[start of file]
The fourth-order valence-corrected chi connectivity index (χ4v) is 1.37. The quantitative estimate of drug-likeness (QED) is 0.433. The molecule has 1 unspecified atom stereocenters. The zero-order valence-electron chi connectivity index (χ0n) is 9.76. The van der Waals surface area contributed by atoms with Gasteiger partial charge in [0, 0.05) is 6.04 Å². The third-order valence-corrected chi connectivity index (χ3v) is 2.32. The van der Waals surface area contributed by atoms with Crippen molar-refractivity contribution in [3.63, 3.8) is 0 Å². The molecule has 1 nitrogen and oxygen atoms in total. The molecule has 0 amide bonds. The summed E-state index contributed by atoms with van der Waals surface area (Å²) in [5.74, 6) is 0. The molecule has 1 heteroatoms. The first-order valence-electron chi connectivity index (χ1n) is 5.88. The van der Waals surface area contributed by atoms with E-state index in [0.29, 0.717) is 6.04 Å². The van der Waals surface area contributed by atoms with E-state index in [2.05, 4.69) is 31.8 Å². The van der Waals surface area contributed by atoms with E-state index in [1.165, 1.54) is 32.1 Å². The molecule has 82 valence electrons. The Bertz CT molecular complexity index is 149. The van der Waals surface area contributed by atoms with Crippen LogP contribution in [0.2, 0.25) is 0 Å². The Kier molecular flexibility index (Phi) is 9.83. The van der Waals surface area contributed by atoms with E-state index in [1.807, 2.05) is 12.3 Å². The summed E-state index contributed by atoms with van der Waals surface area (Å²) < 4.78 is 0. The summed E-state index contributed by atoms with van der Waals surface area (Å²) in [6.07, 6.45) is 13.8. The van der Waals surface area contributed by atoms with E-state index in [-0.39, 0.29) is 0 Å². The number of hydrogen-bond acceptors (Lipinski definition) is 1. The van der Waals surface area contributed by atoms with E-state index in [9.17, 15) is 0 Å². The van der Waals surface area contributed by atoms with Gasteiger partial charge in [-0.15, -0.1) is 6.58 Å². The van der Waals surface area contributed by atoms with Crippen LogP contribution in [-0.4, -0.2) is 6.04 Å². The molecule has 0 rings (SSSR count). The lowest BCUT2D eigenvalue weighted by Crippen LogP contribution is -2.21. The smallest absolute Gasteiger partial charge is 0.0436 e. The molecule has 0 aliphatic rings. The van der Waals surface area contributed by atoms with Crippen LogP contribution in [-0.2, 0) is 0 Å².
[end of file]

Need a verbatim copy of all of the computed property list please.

The fourth-order valence-corrected chi connectivity index (χ4v) is 1.37. The quantitative estimate of drug-likeness (QED) is 0.433. The molecule has 1 unspecified atom stereocenters. The zero-order valence-electron chi connectivity index (χ0n) is 9.76. The van der Waals surface area contributed by atoms with Gasteiger partial charge in [0, 0.05) is 6.04 Å². The third-order valence-corrected chi connectivity index (χ3v) is 2.32. The van der Waals surface area contributed by atoms with Crippen molar-refractivity contribution in [3.63, 3.8) is 0 Å². The molecule has 1 nitrogen and oxygen atoms in total. The molecule has 0 amide bonds. The summed E-state index contributed by atoms with van der Waals surface area (Å²) in [5.74, 6) is 0. The molecule has 1 heteroatoms. The first-order valence-electron chi connectivity index (χ1n) is 5.88. The van der Waals surface area contributed by atoms with E-state index in [0.29, 0.717) is 6.04 Å². The van der Waals surface area contributed by atoms with E-state index in [2.05, 4.69) is 31.8 Å². The van der Waals surface area contributed by atoms with E-state index in [1.165, 1.54) is 32.1 Å². The molecule has 82 valence electrons. The Bertz CT molecular complexity index is 149. The van der Waals surface area contributed by atoms with Crippen LogP contribution in [0.2, 0.25) is 0 Å². The Kier molecular flexibility index (Phi) is 9.83. The van der Waals surface area contributed by atoms with E-state index in [1.807, 2.05) is 12.3 Å². The summed E-state index contributed by atoms with van der Waals surface area (Å²) < 4.78 is 0. The summed E-state index contributed by atoms with van der Waals surface area (Å²) in [6.07, 6.45) is 13.8. The van der Waals surface area contributed by atoms with E-state index in [-0.39, 0.29) is 0 Å². The number of hydrogen-bond acceptors (Lipinski definition) is 1. The van der Waals surface area contributed by atoms with E-state index in [9.17, 15) is 0 Å². The van der Waals surface area contributed by atoms with Gasteiger partial charge in [-0.15, -0.1) is 6.58 Å². The van der Waals surface area contributed by atoms with Crippen LogP contribution in [-0.4, -0.2) is 6.04 Å². The molecule has 0 rings (SSSR count). The lowest BCUT2D eigenvalue weighted by Crippen LogP contribution is -2.21. The smallest absolute Gasteiger partial charge is 0.0436 e. The molecule has 0 aliphatic rings. The van der Waals surface area contributed by atoms with Crippen LogP contribution in [-0.2, 0) is 0 Å².